The way people shop has changed in recent months out of necessity, but a new study by Scalefast shows that consumer expectations may have permanently shifted. As shoppers reevaluate what they need and want from brands, experts believe this could be an opportunity for businesses to invest in long-term strategy and acquire new customers.
Many e-commerce shipments have been delayed in recent weeks by strained logistics networks – and consumers are adjusting their expectations accordingly. Scalefast’s “Rebuilding Retail” study found that 45% of the 1,354 U.S. adults polled plan to be more patient of extended delivery timelines in the long-term, with 41% expecting longer customer service wait times. This provides more leeway for companies, but experts warn against slacking off in response.
“This doesn’t mean that brands should relax their standards,” said Olivier Schott, CMO at Scalefast. “In fact, brands that still have the ability to fulfill orders quickly can (and should) use that to their advantage, as a faster alternative to industry competitors – like Amazon – that have much more complicated supply chains. Overdelivering on expectations can leave a lasting impression with customers.”
Many retailers have been focusing on the immediate needs of consumers and on reopening stores after months of disruption. But Schott recommends that businesses also use this time of lowered expectations to build out and test comprehensive systems for high-volume shopping periods, such as the holiday season.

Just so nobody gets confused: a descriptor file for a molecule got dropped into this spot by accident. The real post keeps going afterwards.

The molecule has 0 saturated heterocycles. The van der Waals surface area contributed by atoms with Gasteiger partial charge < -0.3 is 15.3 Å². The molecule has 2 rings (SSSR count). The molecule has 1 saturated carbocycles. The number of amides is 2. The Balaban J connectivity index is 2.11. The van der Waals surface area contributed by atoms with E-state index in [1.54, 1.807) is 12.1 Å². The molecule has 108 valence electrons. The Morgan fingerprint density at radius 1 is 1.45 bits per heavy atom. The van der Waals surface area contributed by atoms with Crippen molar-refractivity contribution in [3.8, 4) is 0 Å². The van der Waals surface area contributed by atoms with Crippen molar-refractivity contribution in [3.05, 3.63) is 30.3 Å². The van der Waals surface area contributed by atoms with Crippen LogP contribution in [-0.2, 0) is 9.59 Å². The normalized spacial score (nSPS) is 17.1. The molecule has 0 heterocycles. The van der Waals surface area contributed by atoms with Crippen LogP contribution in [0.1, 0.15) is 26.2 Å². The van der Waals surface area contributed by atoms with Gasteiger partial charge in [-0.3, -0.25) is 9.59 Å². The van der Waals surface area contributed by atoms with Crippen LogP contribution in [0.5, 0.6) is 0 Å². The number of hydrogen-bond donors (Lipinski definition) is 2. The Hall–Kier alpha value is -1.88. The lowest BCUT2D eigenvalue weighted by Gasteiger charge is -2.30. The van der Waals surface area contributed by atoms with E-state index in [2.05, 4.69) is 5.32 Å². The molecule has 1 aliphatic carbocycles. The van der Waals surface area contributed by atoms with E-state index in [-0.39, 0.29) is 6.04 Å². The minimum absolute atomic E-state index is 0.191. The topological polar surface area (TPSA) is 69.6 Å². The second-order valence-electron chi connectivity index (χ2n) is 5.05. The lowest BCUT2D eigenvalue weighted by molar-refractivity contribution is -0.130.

Although tolerant of longer shipping estimates, 29% of respondents said they were anxious about not being able to find items they need or want. Specifically for holiday shopping, 17% said they would only shop online or in-store at retailers with clear procedures to handle COVID-19. In response, retailers may want to adjust both their seasonal inventory and the timeline of when those products come into store.
“Introduce seasonal and holiday collections earlier, and provide a transparent delivery window and frequent tracking updates,” said Schott. “Brands also need to anticipate when and where their products will be ordered to preemptively reallocate supplies to the right markets. For example, leading into the fall season, brands can make sure warm clothing is stored in colder climates to make shipping times faster.”
The report also observed an accelerated shift towards e-commerce, which had already been growing prior to the pandemic. Of those surveyed, 28% intend to make more online purchases for the 2020 holiday season than in previous years, while 24% are more likely to purchase directly from brand websites once their respective state and national restrictions lift. For smaller businesses competing with online marketplaces such as Amazon and Walmart, this could be an opportunity to serve new customers directly.
There is also an opportunity to take business from other DTC competitors; 35% of consumers said they would now be more flexible on brand loyalty and product availability. A DTC channel is a base requirement now, said Schott, but channels like curbside pickup can also help attract new business – 35% of respondents said they would be more likely to utilize that service in the future.
“Now is the time to focus on online customer acquisition,” said Schott. “Your competitors’ previously loyal customers may be looking for a better option, and getting in front of these consumers with your unique proposition could be enough to change their minds.”